Event Title

Curriculum development for medical education in Albania and Kosovo, a Six-Step Approach and implementation of Directive 2005/36/EC: Review of lItherature

Presenter Information

Indrit Bimi

Session

Medicine and Nursing

Description

Curriculum is defined as, "All the learning which is planned and guided by the school, whether it is carried on in groups or individually, inside or outside of school” To develop or revise medical curriculum is a difficult task and requires a thorough knowledge of the curriculum development process. The faculty and curriculum committee members need a proper direction right from planning, implementation and monitoring of the curricular exercise. The curriculum development reflects the future of medical education, changing trends in healthcare system and expectation of stake holders. The medical faculties involved in curriculum development process spend a lot of time in thinking how to analyze and organize in writing a new curriculum. The pathway to curriculum revision and development still remains as an unknown lane. The Professional Qualifications Directive; 2005/36/EC, came into force in 2007 and aims at facilitating the mobility of skilled workers to other EU countries and making the European labour market more flexible. The Professional Qualifications Directive regulates issues of skilled workers who wish to exercise their profession outside their home country or the country they received their education from. The Directive provides for:

  • A special scheme for temporary mobility of skilled professionals
  • Regulations for professionals who want to settle and work permanently in another EU country
  • A system of recognition of language skills
  • A system for the recognition of professional and academic titles across the European Union
  • The Directive clarifies three different types of recognition of qualifications:
  • Automatic recognition for professions whose training conditions have been harmonized by all Member States (this applies to health professionals, veterinary surgeons and architects)
  • General recognition for other regulated professions that fall not under automatic recognition
  • A recognition scheme based on professional expertise and working experience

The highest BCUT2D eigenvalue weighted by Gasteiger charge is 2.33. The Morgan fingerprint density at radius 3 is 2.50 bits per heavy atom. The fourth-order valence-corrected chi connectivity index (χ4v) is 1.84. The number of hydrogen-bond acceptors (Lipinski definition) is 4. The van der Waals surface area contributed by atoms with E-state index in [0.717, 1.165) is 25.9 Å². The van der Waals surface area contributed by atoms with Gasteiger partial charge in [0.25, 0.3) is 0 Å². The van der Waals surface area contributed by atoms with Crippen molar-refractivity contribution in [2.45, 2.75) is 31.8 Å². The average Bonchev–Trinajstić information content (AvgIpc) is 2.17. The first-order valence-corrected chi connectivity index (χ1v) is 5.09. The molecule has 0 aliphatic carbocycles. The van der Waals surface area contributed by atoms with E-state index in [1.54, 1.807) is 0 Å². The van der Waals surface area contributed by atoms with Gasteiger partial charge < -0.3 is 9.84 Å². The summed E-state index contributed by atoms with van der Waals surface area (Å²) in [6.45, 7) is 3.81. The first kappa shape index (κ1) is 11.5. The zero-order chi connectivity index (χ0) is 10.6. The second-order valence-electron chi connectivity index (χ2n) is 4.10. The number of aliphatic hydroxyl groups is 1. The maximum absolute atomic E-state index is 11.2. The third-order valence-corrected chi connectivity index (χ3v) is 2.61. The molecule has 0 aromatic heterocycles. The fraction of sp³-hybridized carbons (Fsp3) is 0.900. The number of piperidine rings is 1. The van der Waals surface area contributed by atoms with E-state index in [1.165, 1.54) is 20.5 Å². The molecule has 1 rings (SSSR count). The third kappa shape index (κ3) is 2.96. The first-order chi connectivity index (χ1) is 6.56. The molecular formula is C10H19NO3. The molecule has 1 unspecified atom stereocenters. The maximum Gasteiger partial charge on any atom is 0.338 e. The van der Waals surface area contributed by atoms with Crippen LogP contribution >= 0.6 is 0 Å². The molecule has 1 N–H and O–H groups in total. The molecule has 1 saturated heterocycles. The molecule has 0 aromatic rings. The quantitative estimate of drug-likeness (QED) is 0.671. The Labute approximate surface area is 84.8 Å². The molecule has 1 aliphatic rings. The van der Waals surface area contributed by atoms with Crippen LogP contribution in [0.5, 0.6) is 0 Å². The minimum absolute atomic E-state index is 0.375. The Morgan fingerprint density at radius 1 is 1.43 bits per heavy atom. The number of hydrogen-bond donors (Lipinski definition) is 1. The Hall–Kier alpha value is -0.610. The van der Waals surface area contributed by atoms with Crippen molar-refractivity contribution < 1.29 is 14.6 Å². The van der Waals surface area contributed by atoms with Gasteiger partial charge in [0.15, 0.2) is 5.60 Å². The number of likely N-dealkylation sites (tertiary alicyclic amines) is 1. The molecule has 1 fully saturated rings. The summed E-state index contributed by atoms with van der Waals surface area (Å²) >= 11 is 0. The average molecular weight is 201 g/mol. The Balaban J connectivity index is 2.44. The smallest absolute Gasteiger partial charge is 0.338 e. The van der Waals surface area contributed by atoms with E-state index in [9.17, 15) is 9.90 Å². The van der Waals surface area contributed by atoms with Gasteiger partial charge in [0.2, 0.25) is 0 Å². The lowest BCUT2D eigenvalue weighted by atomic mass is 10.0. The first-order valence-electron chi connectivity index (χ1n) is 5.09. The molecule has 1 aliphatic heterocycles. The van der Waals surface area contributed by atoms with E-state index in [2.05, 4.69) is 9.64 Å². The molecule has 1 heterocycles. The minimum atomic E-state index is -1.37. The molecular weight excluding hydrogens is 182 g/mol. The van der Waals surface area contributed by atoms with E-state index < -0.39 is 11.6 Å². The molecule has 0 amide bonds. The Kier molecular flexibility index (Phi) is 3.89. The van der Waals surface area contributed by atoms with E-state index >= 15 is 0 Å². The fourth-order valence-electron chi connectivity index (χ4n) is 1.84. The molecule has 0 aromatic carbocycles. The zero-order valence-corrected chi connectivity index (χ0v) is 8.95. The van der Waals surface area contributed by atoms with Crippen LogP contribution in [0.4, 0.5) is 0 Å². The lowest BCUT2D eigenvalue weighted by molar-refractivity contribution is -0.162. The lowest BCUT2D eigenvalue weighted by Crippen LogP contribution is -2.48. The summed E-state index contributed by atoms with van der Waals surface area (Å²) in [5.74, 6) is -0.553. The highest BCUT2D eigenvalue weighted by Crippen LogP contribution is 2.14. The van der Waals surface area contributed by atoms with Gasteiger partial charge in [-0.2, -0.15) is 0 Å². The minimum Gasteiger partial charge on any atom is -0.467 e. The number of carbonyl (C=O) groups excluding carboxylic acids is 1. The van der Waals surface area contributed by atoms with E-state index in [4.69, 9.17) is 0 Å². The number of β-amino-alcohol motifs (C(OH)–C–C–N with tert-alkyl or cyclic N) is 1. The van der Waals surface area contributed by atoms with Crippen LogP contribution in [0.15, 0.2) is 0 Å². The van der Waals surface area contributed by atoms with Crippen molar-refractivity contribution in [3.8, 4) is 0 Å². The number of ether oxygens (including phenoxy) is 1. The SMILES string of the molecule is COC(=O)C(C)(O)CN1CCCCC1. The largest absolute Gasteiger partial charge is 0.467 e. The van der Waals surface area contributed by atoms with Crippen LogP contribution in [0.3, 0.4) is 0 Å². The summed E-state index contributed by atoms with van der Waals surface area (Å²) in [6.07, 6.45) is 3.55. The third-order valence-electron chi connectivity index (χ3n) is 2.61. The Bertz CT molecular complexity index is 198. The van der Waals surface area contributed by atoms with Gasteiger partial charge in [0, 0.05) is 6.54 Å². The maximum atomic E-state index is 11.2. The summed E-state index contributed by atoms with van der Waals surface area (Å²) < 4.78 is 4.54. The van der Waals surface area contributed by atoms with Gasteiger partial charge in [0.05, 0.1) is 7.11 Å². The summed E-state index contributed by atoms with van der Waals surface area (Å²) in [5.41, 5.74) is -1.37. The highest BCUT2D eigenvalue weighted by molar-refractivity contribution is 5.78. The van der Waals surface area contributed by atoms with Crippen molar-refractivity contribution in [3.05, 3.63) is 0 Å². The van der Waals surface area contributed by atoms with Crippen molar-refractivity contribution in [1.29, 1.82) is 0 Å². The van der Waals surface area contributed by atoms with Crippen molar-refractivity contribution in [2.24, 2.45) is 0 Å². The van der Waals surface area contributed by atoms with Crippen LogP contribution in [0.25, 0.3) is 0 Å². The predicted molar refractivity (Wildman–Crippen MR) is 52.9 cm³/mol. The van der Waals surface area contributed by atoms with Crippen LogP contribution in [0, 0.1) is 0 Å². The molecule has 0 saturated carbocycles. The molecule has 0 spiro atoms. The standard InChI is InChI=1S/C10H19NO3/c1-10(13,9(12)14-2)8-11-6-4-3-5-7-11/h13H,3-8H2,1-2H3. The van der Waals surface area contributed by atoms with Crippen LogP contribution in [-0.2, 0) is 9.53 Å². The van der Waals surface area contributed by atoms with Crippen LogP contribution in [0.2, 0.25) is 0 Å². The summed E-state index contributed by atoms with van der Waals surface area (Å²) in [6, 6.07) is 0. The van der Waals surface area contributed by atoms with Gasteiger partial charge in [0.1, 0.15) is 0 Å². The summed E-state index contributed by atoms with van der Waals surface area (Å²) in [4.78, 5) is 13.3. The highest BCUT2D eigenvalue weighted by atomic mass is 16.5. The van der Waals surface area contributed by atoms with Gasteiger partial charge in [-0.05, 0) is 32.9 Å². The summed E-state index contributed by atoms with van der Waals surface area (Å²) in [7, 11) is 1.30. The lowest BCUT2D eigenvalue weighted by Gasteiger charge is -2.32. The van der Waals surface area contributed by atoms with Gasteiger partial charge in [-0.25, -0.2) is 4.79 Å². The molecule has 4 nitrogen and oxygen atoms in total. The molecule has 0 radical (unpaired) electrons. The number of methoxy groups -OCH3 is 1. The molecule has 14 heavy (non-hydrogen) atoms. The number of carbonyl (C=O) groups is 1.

• Actually some Universities has an approach with this directive.

Keywords:

Curriculum revision, Curriculum template, faculty role, institutional curriculum development, revision in nursing curriculum.

Session Chair

Xhevat Kurhasani

Session Co-Chair

Valdete Alidema Serreqi

Proceedings Editor

Edmond Hajrizi

ISBN

978-9951-550-19-2

Location

Pristina, Kosovo

Start Date

26-10-2019 1:30 PM

End Date

26-10-2019 3:00 PM

DOI

10.33107/ubt-ic.2019.305

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Oct 26th, 1:30 PM Oct 26th, 3:00 PM

Curriculum development for medical education in Albania and Kosovo, a Six-Step Approach and implementation of Directive 2005/36/EC: Review of lItherature

Pristina, Kosovo

Curriculum is defined as, "All the learning which is planned and guided by the school, whether it is carried on in groups or individually, inside or outside of school” To develop or revise medical curriculum is a difficult task and requires a thorough knowledge of the curriculum development process. The faculty and curriculum committee members need a proper direction right from planning, implementation and monitoring of the curricular exercise. The curriculum development reflects the future of medical education, changing trends in healthcare system and expectation of stake holders. The medical faculties involved in curriculum development process spend a lot of time in thinking how to analyze and organize in writing a new curriculum. The pathway to curriculum revision and development still remains as an unknown lane. The Professional Qualifications Directive; 2005/36/EC, came into force in 2007 and aims at facilitating the mobility of skilled workers to other EU countries and making the European labour market more flexible. The Professional Qualifications Directive regulates issues of skilled workers who wish to exercise their profession outside their home country or the country they received their education from. The Directive provides for:

  • A special scheme for temporary mobility of skilled professionals
  • Regulations for professionals who want to settle and work permanently in another EU country
  • A system of recognition of language skills
  • A system for the recognition of professional and academic titles across the European Union
  • The Directive clarifies three different types of recognition of qualifications:
  • Automatic recognition for professions whose training conditions have been harmonized by all Member States (this applies to health professionals, veterinary surgeons and architects)
  • General recognition for other regulated professions that fall not under automatic recognition
  • A recognition scheme based on professional expertise and working experience
  • Actually some Universities has an approach with this directive.